By Elizabeth Millard
08/27/04 8:21 AM PT
Louis Suarez-Potts, OpenOffice.org community manager, told LinuxInsider that there’s optimism about the global happening. “It’s a fine start,” he said, adding that it is important for parts of the world that have not heard about open source to be made aware of its benefits.
As part of Software Freedom Day, set for August 28, OpenOffice will be translated into three African languages for the first time. After Saturday, the open-source desktop suite will be available to speakers of the South African languages of Zulu, Sepedi and Afrikaans.
The new versions have been prepared by Translate.org.za, a South African translation project that spent two years developing the software.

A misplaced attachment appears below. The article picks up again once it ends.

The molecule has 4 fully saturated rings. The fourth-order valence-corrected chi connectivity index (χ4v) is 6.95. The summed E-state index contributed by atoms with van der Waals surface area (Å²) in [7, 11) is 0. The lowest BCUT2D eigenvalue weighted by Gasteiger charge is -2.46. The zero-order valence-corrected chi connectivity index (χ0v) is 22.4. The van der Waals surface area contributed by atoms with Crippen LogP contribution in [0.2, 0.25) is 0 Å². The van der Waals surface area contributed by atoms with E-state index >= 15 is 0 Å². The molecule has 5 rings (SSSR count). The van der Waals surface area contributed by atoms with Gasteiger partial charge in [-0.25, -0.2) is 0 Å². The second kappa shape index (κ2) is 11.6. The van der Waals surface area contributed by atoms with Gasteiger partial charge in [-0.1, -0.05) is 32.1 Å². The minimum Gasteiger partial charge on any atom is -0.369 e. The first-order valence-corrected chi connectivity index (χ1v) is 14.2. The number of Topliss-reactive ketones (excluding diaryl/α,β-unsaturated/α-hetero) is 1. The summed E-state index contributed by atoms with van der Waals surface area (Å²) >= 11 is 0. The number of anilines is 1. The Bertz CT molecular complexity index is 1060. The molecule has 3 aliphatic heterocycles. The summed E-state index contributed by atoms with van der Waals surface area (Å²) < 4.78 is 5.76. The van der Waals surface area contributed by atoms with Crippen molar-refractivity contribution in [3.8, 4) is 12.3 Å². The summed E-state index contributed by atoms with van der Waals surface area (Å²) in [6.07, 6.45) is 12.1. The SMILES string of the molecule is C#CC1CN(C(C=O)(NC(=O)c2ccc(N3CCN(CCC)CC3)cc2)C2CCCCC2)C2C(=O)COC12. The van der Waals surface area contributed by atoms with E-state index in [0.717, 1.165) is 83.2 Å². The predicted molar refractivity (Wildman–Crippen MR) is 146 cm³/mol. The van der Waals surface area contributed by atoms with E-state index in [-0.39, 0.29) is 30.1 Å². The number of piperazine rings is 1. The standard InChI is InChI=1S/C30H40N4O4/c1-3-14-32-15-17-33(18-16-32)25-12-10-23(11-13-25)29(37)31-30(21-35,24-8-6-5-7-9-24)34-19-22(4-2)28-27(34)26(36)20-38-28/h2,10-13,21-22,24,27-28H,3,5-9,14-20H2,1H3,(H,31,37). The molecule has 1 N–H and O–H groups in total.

“We’re very excited, and kind of exhausted,” said Dwayne Bailey, founder and director of the Zuza Software Foundation, which has Translate.org.za as one of its ongoing projects. Bailey told LinuxInsider that the effort took a great deal of work over the years, but that it was worth every minute.
“Open source has been seen as something that’s just in the world of geeks,” he said. “Now, we’ll be able to give the general public access, and that’s really something.”
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